“It was a fun, wonderful, witty version and we had a couple of great writers. But in my heart of hearts I believed there was something much more sincere and genuine to get out of the story, so we set it aside and went back to the roots of the original fairy tale.”
Then chair of Disney, Michael Eisner, suggested that they set the beginning of the movie in modern day San Francisco. Keane couldn’t make the idea work. In November of 2005, Disney announced a delay to give Keane more time to work on the story. Months later, Disney bought Pixar and put John Lasseter in charge of the entire animation department. Some of the concepts for Rapunzel: Unbraided ended up in the live action/animation hybrid Enchanted, released in 2007.
After Lasseter took over the animation department, he kept Keane on the project, but pointed them in the direction of a straighter fairy tale adaptation. Keane still planned to direct the film, but in 2008 he suffered a heart attack and stepped down from the role, assuming Executive Producer and Animation Supervisor roles instead. In stepped Byron Howard and Nathan Greno to take over as the directors for the movie, now retitled to “Rapunzel.” Both of them started off as animators, and Howard was fresh off of his directorial debut with Bolt, while Greno headed the story development in the same movie. They would both move on to direct more Disney movies after Tangled.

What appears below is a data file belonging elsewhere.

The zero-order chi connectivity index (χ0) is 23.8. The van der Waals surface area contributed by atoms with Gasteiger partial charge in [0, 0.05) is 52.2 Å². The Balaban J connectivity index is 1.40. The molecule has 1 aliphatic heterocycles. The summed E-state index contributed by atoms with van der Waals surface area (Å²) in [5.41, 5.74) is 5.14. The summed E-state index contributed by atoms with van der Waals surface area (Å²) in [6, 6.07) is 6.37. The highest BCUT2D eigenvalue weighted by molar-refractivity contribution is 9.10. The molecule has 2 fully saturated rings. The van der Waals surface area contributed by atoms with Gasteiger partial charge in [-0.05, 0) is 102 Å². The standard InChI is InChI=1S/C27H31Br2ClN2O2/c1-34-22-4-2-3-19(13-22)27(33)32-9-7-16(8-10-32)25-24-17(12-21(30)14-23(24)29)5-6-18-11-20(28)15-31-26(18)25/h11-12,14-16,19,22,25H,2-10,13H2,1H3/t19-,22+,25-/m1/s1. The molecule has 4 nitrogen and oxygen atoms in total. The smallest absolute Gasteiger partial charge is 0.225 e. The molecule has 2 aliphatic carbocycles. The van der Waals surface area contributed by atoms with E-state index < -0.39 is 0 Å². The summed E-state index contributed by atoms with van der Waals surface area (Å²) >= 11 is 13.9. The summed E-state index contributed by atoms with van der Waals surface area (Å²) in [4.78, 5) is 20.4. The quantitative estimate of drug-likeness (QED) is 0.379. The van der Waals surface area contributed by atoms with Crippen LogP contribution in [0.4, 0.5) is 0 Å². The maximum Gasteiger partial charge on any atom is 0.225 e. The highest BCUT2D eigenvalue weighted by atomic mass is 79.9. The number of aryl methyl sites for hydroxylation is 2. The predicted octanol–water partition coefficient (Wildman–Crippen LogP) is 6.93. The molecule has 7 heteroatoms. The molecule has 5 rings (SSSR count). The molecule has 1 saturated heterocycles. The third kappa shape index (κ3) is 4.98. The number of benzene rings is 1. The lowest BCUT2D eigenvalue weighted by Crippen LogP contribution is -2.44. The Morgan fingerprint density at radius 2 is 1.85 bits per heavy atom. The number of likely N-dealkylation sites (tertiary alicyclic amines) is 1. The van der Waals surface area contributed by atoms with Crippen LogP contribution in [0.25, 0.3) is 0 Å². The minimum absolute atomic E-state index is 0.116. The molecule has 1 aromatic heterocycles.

With a planned release date of 2010, they were running out of time to finish the movie. When they realized this would also be Disney Animation Studio’s 50th movie, that motivated them to work harder to make sure it would be good. They upped the size of the animation team, and they took no vacations for the rest of the movie’s production. I can’t find a good source on this, but I’ve read that the team played thousands of Mario Kart games to stay sane during the intense production.
Although Keane originally wanted the movie to be traditionally animated, the head honchos at Disney would only approve the project if it were to be animated by computer. That would make it the first CGI Disney Princess movie. In response to the command, Keane held a press conference with 50 animators (a mix of traditional animators and CGI animators), where they’d discuss the pros and cons of both traditional animation and CGI animation. They ended up deciding on a blend of the two, primarily in CGI.
Concept art for “Rapunzel”
They modeled the movie’s visual style on French painter Jean-Honoré Fragonard’s work, most notably “the swing”. They used a method called non-photorealistic rendering (also used in Bolt) to scan painted images into the 3d environment and otherwise make the movie look a bit less CG. Every painting you see in the movie is an actual painting, scanned and pasted into the computer generated environment. It’s a fascinating blend that makes the movie look that much better compared to older CGI movies at the time.